FileVault, a standard feature on the Mac OS, can be a user’s best friend or worst enemy. Using a security utility that’s built into your Mac’s operating system and can be turned on with a simple click may seem like a no-brainer, but ultimately FileVault is much more complicated than that. It’s worth noting that if before you run a program a warning popup asks “Are you really really really sure you want to do this?” you should be sure– absolutely positive– that you understand exactly what the consequences could be before you click “yes.” Are you actually really really really sure?
FileVault is an encryption program that takes your entire user folder and scrambles it into a sparse image, which is like a virtual hard disk that requires a password or recovery key in order to unscramble it and make it readable again, offering complete protection against data theft. Using a typical user login password on your laptop or desktop without encryption will only protect your data from being seen by someone sitting in front of your computer, whereas someone truly dedicated to gaining access to your information could easily remove your computer’s hard disk and view it on another computer, bypassing any password you’ve set up. A hard disk encrypted by FileVault is completely useless to someone looking to steal your data, as the information becomes 100% unreadable without your password or recovery key. It’s important to note that unless your computer is turned off or locked FileVault is useless; many of us often leave our computers on and unlocked so we can quickly and easily access them, but quick and easy access for the user also means quick and easy access for someone looking to steal data as well.
FileVault does allow for a guest user login on your computer, but this login has access to Safari only. It’s perfect for letting a friend or co-worker use your Mac to look something up or bang out a quick email, but that’s all it will be capable of. If your computer is stolen or lost and anyone does try to use this guest login you’ll be able to remotely lock the computer and send a message saying the device is stolen.
To enable FileVault you’ll need to set up a password, and then Apple will provide you with a randomly generated recovery key– a combination of 24 letters and numbers which would be your last chance at gaining access to your data after losing or forgetting your password, hence the popup warning asking if you’re really really really sure you want to encrypt with Filevault. You want to make sure this recovery key is never EVER lost, which is made a bit easier by Apple offering the option of storing it for you in case you do ever need it retrieved. If both the password and recovery key are lost– or if your operating system fails– ALL data is lost. Forever. Recovery becomes impossible, and everything that you were trying to protect in the first place is gone; FileVault is so secure that there is no technician anywhere that would ever be able to unencrypt your disk to retrieve your data.
The decision to use FileVault ultimately comes down to what type of information is stored on your computer and how you need to utilize that info. The iron-clad protection FileVault offers is often a necessity for a user that has sensitive client or patient data stored, especially on a laptop that could be easily stolen. There are some downsides to this type of protection, though; it means your information becomes unmovable and that you won’t be able to access it from your other devices. For someone who may need quick access to files and emails on-the-go from different devices this could be a trade-off that isn’t worth it; for the casual Mac user who doesn’t have large amounts of info that needs to be kept locked up it almost certainly isn’t worth it.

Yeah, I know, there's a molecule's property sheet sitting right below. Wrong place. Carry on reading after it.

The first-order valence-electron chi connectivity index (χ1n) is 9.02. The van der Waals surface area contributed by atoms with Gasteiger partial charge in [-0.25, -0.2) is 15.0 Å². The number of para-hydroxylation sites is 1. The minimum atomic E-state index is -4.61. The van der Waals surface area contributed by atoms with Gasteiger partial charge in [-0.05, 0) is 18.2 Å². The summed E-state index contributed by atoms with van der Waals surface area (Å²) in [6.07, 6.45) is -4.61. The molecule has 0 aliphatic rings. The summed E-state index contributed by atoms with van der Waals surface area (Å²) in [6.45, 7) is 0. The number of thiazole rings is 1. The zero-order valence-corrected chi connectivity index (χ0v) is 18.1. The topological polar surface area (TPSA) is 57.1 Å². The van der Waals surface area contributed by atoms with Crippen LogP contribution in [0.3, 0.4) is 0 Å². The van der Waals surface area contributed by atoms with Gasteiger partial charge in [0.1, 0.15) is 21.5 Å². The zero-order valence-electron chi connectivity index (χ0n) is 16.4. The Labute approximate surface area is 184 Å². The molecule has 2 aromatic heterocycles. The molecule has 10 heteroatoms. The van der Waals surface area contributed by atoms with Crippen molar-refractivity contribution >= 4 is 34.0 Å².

Look at it this way: would you use a combination safe at home if the only things you planned to put in it were family photo albums? Since it’s unlikely that anyone is ever going to attempt to steal your family photos, by locking them up you’ve taken the risk that you could forget the combination (or that the lock could break and the combination becomes useless) and never again have access to something that’s incredibly valuable to you but was never of importance to anyone else. Is it worth it?
There are other options to keep your data secure that may be better suited to the type of user you are; if a more limited form of security is what you’re looking for you could choose to protect only certain files and folders with encryption and keep the ability to move them to another computer or device, rather than locking up every single piece of information on your computer and rendering it unmovable. Cloud services are also a fantastic way to securely manage your private information and keep maintain portability and quick access, and with Find My Mac you’re also able to easily remotely lock or “wipe” your laptop if it’s lost or stolen.
An additional risk of using encryption like FileVault is the possibility of data corruption; that is, even with the correct password your information could possibly stay scrambled and thus be rendered permanently unreadable and unusable. This is rare and unlikely to happen, but it’s an important reason to back up all your files. Or more accurately it’s ANOTHER reason to back up all your files, because you’re already doing that, right? RIGHT?
The bottom line is that a system as secure and easy to enable as FileVault is a godsend for users who require the highest level of security; lawyers, healthcare professionals, and accountants, for example. For most of us, though, it’s security overkill in which the risk of accidental misuse outweighs any benefit. Would you want to be “that guy” who installs a high tech security system in his home and then accidentally locks himself out? Or forgets to turn it on and leaves the front door wide open? No? I certainly don’t blame you, because I wouldn’t want to be that guy, either.